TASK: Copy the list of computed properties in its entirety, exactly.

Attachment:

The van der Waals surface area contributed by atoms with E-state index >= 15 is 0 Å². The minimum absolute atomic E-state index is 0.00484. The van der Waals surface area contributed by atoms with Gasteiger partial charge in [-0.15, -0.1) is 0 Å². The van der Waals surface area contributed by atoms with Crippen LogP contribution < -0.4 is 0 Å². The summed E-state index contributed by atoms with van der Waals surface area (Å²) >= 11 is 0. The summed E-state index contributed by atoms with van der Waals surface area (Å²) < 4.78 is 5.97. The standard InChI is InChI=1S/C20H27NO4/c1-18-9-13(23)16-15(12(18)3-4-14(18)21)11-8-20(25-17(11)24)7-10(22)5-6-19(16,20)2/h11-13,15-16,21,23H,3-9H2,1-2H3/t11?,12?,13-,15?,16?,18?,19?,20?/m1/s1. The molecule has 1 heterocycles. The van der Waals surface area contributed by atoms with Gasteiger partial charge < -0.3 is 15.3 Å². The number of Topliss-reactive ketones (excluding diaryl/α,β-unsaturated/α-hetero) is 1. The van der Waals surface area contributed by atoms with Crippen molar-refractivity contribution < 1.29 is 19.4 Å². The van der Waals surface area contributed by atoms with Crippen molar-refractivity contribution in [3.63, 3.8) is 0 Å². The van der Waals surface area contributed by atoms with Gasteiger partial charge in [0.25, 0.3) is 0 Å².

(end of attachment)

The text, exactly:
The van der Waals surface area contributed by atoms with E-state index >= 15 is 0 Å². The minimum absolute atomic E-state index is 0.00484. The van der Waals surface area contributed by atoms with Gasteiger partial charge in [-0.15, -0.1) is 0 Å². The van der Waals surface area contributed by atoms with Crippen LogP contribution < -0.4 is 0 Å². The summed E-state index contributed by atoms with van der Waals surface area (Å²) >= 11 is 0. The summed E-state index contributed by atoms with van der Waals surface area (Å²) < 4.78 is 5.97. The standard InChI is InChI=1S/C20H27NO4/c1-18-9-13(23)16-15(12(18)3-4-14(18)21)11-8-20(25-17(11)24)7-10(22)5-6-19(16,20)2/h11-13,15-16,21,23H,3-9H2,1-2H3/t11?,12?,13-,15?,16?,18?,19?,20?/m1/s1. The molecule has 1 heterocycles. The van der Waals surface area contributed by atoms with Gasteiger partial charge < -0.3 is 15.3 Å². The number of Topliss-reactive ketones (excluding diaryl/α,β-unsaturated/α-hetero) is 1. The van der Waals surface area contributed by atoms with Crippen molar-refractivity contribution < 1.29 is 19.4 Å². The van der Waals surface area contributed by atoms with Crippen molar-refractivity contribution in [3.63, 3.8) is 0 Å². The van der Waals surface area contributed by atoms with Gasteiger partial charge in [0.25, 0.3) is 0 Å².